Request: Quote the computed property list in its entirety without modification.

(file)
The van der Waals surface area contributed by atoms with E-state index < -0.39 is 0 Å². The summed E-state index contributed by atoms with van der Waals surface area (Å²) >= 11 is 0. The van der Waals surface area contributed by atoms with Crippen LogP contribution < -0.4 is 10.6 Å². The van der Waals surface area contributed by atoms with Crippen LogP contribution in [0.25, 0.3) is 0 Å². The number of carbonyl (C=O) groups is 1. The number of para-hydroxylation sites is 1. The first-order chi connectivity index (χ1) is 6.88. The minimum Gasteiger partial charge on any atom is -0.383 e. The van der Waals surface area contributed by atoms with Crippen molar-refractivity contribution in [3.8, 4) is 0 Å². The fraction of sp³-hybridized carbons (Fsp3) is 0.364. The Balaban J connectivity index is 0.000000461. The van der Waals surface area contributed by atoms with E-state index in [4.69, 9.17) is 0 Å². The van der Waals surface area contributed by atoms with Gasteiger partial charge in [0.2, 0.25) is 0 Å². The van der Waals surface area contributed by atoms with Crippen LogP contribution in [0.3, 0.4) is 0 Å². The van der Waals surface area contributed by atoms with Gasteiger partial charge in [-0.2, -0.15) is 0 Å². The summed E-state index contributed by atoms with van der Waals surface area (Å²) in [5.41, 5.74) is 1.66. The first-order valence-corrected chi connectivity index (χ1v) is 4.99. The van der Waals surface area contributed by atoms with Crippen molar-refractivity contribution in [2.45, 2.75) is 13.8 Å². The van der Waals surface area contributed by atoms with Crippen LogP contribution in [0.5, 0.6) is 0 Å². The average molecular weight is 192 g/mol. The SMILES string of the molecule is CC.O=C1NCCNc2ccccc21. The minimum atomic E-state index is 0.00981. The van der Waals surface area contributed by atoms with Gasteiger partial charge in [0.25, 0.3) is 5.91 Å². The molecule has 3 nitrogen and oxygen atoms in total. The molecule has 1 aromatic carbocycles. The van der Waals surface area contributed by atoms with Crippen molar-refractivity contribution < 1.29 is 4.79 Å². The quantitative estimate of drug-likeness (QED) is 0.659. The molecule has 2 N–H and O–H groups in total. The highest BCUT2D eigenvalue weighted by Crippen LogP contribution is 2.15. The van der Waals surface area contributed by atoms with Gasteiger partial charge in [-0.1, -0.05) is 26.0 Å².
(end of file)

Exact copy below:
The van der Waals surface area contributed by atoms with E-state index < -0.39 is 0 Å². The summed E-state index contributed by atoms with van der Waals surface area (Å²) >= 11 is 0. The van der Waals surface area contributed by atoms with Crippen LogP contribution < -0.4 is 10.6 Å². The van der Waals surface area contributed by atoms with Crippen LogP contribution in [0.25, 0.3) is 0 Å². The number of carbonyl (C=O) groups is 1. The number of para-hydroxylation sites is 1. The first-order chi connectivity index (χ1) is 6.88. The minimum Gasteiger partial charge on any atom is -0.383 e. The van der Waals surface area contributed by atoms with Crippen molar-refractivity contribution in [3.8, 4) is 0 Å². The fraction of sp³-hybridized carbons (Fsp3) is 0.364. The Balaban J connectivity index is 0.000000461. The van der Waals surface area contributed by atoms with E-state index in [4.69, 9.17) is 0 Å². The van der Waals surface area contributed by atoms with Gasteiger partial charge in [0.2, 0.25) is 0 Å². The van der Waals surface area contributed by atoms with Crippen LogP contribution in [0.3, 0.4) is 0 Å². The van der Waals surface area contributed by atoms with Gasteiger partial charge in [-0.2, -0.15) is 0 Å². The summed E-state index contributed by atoms with van der Waals surface area (Å²) in [5.41, 5.74) is 1.66. The first-order valence-corrected chi connectivity index (χ1v) is 4.99. The van der Waals surface area contributed by atoms with Crippen molar-refractivity contribution in [2.45, 2.75) is 13.8 Å². The van der Waals surface area contributed by atoms with Crippen LogP contribution in [0.5, 0.6) is 0 Å². The average molecular weight is 192 g/mol. The SMILES string of the molecule is CC.O=C1NCCNc2ccccc21. The minimum atomic E-state index is 0.00981. The van der Waals surface area contributed by atoms with Gasteiger partial charge in [0.25, 0.3) is 5.91 Å². The molecule has 3 nitrogen and oxygen atoms in total. The molecule has 1 aromatic carbocycles. The van der Waals surface area contributed by atoms with Crippen molar-refractivity contribution < 1.29 is 4.79 Å². The quantitative estimate of drug-likeness (QED) is 0.659. The molecule has 2 N–H and O–H groups in total. The highest BCUT2D eigenvalue weighted by Crippen LogP contribution is 2.15. The van der Waals surface area contributed by atoms with Gasteiger partial charge in [-0.1, -0.05) is 26.0 Å².